While we are never quick to recommend antibiotics at Gutbliss, they can definitely be life saving in certain situations – and when deadly bacteria don’t respond to antibiotics, there can be grave consequences. Antibiotic resistance is a growing issue in the medical field; research that sheds light on how some bacteria evade antibiotics can’t come quickly enough. Luckily, scientists at the University of California San Diego conducted a study that helps us answer the question of how some bacteria survive antibiotic treatment. UCSD researchers found that bacteria can regulate the uptake of alkaline metal (magnesium specifically) ions to stabalize their ribosomes – the very foundations of survival on a cellular level, which transform genes into proteins – to survive antibiotic attacks. With this new and surprising finding, scientists hope to alter current antibiotic drugs and increase their potency by controlling how bacteria take up magnesium, to fight against this unique bacterial…

Stool transplantation proves effective in reducing autism symptoms by nearly 50% two years post transplant. A recent study conducted a special type of fecal microbiota transplantation (FMT) known as Microbiota Transfer Therapy (MTT – a 10-week treatment process in which a stool transplant is performed daily for 7 to 8 weeks) and found that initial gut improvements (58% reduction in GI symptoms) as well as slow and steady positive changes in autism-related symptoms (language, social interaction, and behavior – quantified at a 45% reduction in overall symptoms) are lasting, even two years after the date of transplantation. Improvements in positive microbial markers, as well as increases in favorable species and diversity, also remained for the two years post transplant. Scientific Reports Takeaway: Today, approximately 1 in 59 children are diagnosed with autism spectrum disorder (ASD), an exponential increase from 1 in every 150 in 2000. Despite such a weighty percentage of…

Weight control could be more genetic than previously thought.New studies confirm a genetic mutation that makes people feel full all the time, which may explain why some people are less interested in food and naturally thin. The first study included half a million participants between the ages of 40 and 69. Through DNA samples, medical records, and years of health tracking, scientists identified a genetic alteration in about 6% of the population that mutes appetite and protects against cardiovascular disease and diabetes. The single gene, MC4R, plays a key role in hunger and satiety (the feeling of fullness). During a meal, the gene is turned on to send signals of fullness, and then turns off. The mutation involved in this study occurs when the gene is turned on all the time, therefore the person always feels full. The gene can also play a role in obesity in those who have…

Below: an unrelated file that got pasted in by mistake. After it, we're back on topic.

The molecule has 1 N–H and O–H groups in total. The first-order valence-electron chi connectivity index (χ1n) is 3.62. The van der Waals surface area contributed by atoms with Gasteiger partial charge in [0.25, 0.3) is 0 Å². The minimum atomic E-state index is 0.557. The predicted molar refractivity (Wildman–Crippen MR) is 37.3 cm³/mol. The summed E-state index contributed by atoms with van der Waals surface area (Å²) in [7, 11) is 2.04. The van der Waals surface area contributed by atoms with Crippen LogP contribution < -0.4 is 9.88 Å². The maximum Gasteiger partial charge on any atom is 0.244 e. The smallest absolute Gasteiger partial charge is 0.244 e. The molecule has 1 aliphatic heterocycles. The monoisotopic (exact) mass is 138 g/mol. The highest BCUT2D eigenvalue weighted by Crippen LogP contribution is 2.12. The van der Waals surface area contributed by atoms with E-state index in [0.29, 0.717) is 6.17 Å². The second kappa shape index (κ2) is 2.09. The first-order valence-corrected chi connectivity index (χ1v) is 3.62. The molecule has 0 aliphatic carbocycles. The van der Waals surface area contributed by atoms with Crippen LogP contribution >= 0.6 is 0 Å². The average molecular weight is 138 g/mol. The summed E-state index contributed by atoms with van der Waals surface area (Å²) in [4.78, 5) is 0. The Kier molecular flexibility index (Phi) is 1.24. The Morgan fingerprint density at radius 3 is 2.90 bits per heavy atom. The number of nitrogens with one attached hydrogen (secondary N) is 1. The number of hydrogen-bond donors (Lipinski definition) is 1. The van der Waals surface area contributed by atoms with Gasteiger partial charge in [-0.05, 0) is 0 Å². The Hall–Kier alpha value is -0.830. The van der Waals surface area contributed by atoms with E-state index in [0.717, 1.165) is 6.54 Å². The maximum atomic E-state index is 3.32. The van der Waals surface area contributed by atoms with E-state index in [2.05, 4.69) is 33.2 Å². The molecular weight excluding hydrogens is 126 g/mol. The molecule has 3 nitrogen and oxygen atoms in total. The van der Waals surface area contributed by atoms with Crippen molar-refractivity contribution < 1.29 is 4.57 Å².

Should I avoid gluten is probably a question many of us have asked ourselves over the last few years. Here is some useful information that may help you get to the right answer. As you may know, gluten (a protein found in wheat, rye, and barley) can trigger an immune response in some individuals, causing damage to the small intestinal lining as well as other symptoms related to fertility, bone health, nutrient absorption, and neurological pathways, to name a few. Other people don’t feel so well when they eat gluten but don’t have any sort of immune reaction. Gluten intolerance can be classified into 3 main buckets: · Celiac disease- a condition in which gluten triggers an immune response that damages the intestinal lining. This condition affects approximately 1% of the population. · Wheat allergy– an allergic reaction to proteins found in wheat, most common in children. Symptoms include nausea and anaphylaxis. · Non-celiac gluten…

Avoiding gluten is the number one therapy for treating celiac disease, yet a new study finds that GF labels are overwhelmingly unreliable. Using a portable device designed to detect gluten (Nima), crowd-sourced data was collected measuring the risk factors for and rates of gluten contamination in restaurant foods labeled GF. Results found that out of the 5,624 tests performed, 32% of restaurant foods labeled GF actually contained gluten, with dinner foods being the most likely to be contaminated. The most problematic foods were pizza and pasta with a contamination percentage of 53.2% and 50.8% respectively. There was also a geographic significance to gluten contamination: GF labeled foods were more likley to contain gluten in the Northeast U.S. as opposed to the West. American Journal of Gastroenterology Takeaway: While restaurant gluten contamination rates have not yet been investigated for clinical significance (for example, how the sometimes vey low levels of contamination the device…